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I have this scenario:

  1. Enterprise Application. Runs ok. --> contains MyFacade
  2. Client application. Runs ok.
  3. Ejb module. Runs ok, but can't test --> contains MyClass.java
  4. DomainLibrary. --> contains entities and remote interfaces.

I want to run test file of point 3. (ejb module). Ok, first of all I put the Enterprise Application running. On second place I run the test file of the point 3. The problem is that the remote interface ejb contained on Enterprise Application can't be found.

Error 1: It end up with an endless loop of the following output

WARNING: AS-CDI-005 Okt 22, 2013 4:49:23 PM org.glassfish.weld.BeanDeploymentArchiveImpl handleEntry

Error 1: Solved Running JUnit Tests on embedded glassfish 4 causing WARNING: AS-CDI-005

Error 2!!!:

javax.naming.NamingException: Lookup failed for [...] (MyFacade)

Ejb module: MyClass.java

@Singleton
public class MyClass implements MyClassLocal {

    @EJB(lookup = "java:global/EnterpriseApplication-ejb/MyFacade!com.mydomain.repository.MyFacadeRemote")
    private MyFacadeRemote myFacade;

    public MyClass() {
    }

    public void bussinesMethod(){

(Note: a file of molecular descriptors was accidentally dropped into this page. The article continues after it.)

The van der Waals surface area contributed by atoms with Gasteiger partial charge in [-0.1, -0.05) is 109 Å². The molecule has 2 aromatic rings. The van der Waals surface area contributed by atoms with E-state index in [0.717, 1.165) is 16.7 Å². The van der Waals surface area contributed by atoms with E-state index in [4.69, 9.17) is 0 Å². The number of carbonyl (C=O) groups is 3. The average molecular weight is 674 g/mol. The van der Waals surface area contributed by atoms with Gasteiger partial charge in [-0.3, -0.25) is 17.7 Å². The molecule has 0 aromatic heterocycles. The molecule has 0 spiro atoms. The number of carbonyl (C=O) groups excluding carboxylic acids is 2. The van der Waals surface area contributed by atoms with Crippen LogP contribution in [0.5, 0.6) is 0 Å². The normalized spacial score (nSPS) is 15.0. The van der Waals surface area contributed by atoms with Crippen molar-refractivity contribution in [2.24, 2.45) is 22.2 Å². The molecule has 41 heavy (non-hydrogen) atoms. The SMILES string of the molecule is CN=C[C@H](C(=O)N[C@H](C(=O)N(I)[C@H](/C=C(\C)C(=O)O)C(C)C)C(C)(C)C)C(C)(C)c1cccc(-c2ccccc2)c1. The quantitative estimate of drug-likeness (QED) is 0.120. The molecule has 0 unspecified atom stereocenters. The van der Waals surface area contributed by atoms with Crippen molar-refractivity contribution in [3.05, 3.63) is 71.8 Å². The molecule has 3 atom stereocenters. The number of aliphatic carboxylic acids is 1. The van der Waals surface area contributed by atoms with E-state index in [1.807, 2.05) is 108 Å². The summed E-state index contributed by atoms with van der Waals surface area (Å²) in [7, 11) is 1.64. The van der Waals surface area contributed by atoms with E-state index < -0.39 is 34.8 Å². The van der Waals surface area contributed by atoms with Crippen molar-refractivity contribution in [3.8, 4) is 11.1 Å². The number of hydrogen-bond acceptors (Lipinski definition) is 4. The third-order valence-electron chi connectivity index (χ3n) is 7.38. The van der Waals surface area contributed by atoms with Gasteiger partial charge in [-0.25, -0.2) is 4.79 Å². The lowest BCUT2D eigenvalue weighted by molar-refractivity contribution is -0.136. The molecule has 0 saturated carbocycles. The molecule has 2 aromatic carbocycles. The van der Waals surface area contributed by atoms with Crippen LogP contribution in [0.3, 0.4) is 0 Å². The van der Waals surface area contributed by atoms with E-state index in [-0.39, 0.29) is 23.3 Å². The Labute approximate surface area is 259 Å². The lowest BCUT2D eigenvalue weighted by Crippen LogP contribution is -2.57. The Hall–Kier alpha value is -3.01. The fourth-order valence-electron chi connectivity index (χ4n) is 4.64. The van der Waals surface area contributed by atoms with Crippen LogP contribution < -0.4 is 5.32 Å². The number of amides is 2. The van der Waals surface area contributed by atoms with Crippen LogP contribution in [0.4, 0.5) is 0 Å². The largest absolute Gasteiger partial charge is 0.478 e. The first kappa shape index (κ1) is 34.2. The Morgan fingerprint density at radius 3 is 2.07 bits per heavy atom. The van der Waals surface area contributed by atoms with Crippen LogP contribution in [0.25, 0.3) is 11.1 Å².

System.out.println("Hello stackOverWorld! ");
    myFacade.findAll();
    }
}

Test method:

@Test
public void testBusinessMethod() throws Exception {
    System.out.println("businessMethod");

    Map<Object, Object> properties = new HashMap<Object, Object>(); 
    properties.put(EJBContainer.APP_NAME, "MyEjbModule");
    properties.put(Context.INITIAL_CONTEXT_FACTORY, "com.sun.enterprise.naming.SerialInitContextFactory");
    EJBContainer container = EJBContainer.createEJBContainer(properties);
    MyClassLocal instance = (MyClassLocal)container.getContext().lookup("java:global/MyEjbModule/classes/MyClass!com.mydomain.MyClassLocal");
    //EJBContainer container = javax.ejb.embeddable.EJBContainer.createEJBContainer();
    //MyClassLocal instance = (MyClassLocal)container.getContext().lookup("java:global/classes/MyClass");

    instance.businessMethod();
    container.close();
}
2

You may use the same approach we did for our EJB application. You may call some of the tests 'unit tests' but they are really integration tests. Running these tests includes starting the application server first, then running the JUnit test cases and finally stopping the server. These test cases act as the client, loading the ejb remote interface, make the appropriate calls, validate the return values, etc just like your client would.

One of the problems with this is that these tests can take a while to run, depending on how many you have. It also requires the server be up and running.

I know there must be better ways, but this has worked for our project for about 10 years.

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